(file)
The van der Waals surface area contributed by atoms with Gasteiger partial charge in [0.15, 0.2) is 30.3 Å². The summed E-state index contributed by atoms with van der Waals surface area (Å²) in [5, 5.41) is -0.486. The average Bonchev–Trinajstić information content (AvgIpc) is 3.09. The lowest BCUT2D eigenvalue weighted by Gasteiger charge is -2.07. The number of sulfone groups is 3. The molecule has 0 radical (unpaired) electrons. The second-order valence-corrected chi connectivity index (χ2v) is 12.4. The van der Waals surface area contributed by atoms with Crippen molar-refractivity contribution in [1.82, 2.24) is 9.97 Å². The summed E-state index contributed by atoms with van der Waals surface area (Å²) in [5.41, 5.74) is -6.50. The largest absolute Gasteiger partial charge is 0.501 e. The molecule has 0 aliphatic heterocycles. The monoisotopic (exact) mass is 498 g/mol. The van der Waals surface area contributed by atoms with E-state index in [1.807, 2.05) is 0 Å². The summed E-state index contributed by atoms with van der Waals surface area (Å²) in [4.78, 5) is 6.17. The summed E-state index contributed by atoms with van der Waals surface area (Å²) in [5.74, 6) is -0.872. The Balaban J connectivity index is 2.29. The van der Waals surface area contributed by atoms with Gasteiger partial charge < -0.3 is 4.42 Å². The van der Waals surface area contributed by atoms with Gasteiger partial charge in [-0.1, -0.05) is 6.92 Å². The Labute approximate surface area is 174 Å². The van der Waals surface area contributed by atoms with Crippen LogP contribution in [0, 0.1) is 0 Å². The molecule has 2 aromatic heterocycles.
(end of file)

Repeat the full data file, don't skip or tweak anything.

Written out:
The van der Waals surface area contributed by atoms with Gasteiger partial charge in [0.15, 0.2) is 30.3 Å². The summed E-state index contributed by atoms with van der Waals surface area (Å²) in [5, 5.41) is -0.486. The average Bonchev–Trinajstić information content (AvgIpc) is 3.09. The lowest BCUT2D eigenvalue weighted by Gasteiger charge is -2.07. The number of sulfone groups is 3. The molecule has 0 radical (unpaired) electrons. The second-order valence-corrected chi connectivity index (χ2v) is 12.4. The van der Waals surface area contributed by atoms with Crippen molar-refractivity contribution in [1.82, 2.24) is 9.97 Å². The summed E-state index contributed by atoms with van der Waals surface area (Å²) in [5.41, 5.74) is -6.50. The largest absolute Gasteiger partial charge is 0.501 e. The molecule has 0 aliphatic heterocycles. The monoisotopic (exact) mass is 498 g/mol. The van der Waals surface area contributed by atoms with E-state index in [1.807, 2.05) is 0 Å². The summed E-state index contributed by atoms with van der Waals surface area (Å²) in [4.78, 5) is 6.17. The summed E-state index contributed by atoms with van der Waals surface area (Å²) in [5.74, 6) is -0.872. The Balaban J connectivity index is 2.29. The van der Waals surface area contributed by atoms with Gasteiger partial charge < -0.3 is 4.42 Å². The van der Waals surface area contributed by atoms with Gasteiger partial charge in [-0.1, -0.05) is 6.92 Å². The Labute approximate surface area is 174 Å². The van der Waals surface area contributed by atoms with Crippen LogP contribution in [0, 0.1) is 0 Å². The molecule has 2 aromatic heterocycles.